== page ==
“She’s now wheelchair-bound.” “They’ve been confined to a wheelchair for three years.” When we wheelchair users are spoken of, phrases like these are sometimes used — reflecting the way that some feel about this vital piece of equipment that we rely on. It is seen an instrument of imprisonment, holding us down, keeping us from living full lives. In reality, it is our chairs that give us mobility and independence. While the terms “wheelchair-bound” and “confined to a wheelchair” are both thankfully beginning to be challenged and replaced with ones that focus on independence and personhood, they are still used in news articles regularly as well as in casual conversation.
Examining the genesis of the wheelchair and how far it has come may help change the way that it is perceived; it was not invented as a tool of incarceration, but one of freedom – a truth that is evident in every chapter of its history. The evolution of the wheelchair over the centuries shows that its purpose is to give mobility and autonomy to those who need it most.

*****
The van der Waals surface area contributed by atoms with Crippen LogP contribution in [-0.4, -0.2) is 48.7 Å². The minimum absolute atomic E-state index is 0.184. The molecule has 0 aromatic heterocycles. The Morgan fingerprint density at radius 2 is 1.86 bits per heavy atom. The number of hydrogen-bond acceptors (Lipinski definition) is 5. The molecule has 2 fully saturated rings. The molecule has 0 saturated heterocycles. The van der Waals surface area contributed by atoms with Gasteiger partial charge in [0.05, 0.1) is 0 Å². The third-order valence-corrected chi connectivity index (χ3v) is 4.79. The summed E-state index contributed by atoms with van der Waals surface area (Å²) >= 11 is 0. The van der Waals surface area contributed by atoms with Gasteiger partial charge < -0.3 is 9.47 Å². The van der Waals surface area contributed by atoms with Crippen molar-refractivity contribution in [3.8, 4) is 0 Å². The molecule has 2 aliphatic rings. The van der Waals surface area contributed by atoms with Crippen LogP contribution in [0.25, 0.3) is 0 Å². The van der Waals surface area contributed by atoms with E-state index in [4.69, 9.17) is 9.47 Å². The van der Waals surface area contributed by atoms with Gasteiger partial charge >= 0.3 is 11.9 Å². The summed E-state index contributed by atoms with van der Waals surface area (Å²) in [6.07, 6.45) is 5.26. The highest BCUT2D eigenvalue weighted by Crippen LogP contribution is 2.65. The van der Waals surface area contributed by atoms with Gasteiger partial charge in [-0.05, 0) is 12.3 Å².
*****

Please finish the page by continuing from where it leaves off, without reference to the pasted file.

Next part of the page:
Inventing The Wheel(chair)
People who needed help getting around have been getting transportation assistance for much longer than wheelchairs have existed. One might guess that the earliest form of this may have been a simple piggyback ride, or being carried princess-style, or perhaps being pulled on a sled like Bran Stark from Game of Thrones. We may also imagine that wheelbarrows may have been used to move people from one point to another, which might be considered a type of wheelchair.
The earliest depiction we have of a contraption that is clearly a wheelchair – or, at the very least, a chair with wheels on it – comes from a collection of Grecian vases and amphorae dated around 440 B.C.(1) It depicts the mythical figure Triptolemus sitting in his mini-chariot-like chair with wheels, and large wings attached to the back of it. Triptolemus was an incredibly important figure in the Greek pantheon; he flew around the world in his wheeled chair spreading the knowledge of how to plant grain and giving the gift of the plow – essentially teaching mankind the concept of modern agriculture. While his seat is technically a wheelchair, there seems to be no mention of Triptolemus using it due to any illness or disability; therefore, using it as a touchstone of “earliest wheelchair” is perhaps a bit of a stretch.
From sixth-century China comes an inscription on a tablet that mentions a wheelchair; from this same period comes a sarcophagus bearing a depiction of a man in a device somewhere between a bed and a chair that rests on wheels.(2) Whether or not this latter object was used by the man in the sarcophagus is unclear.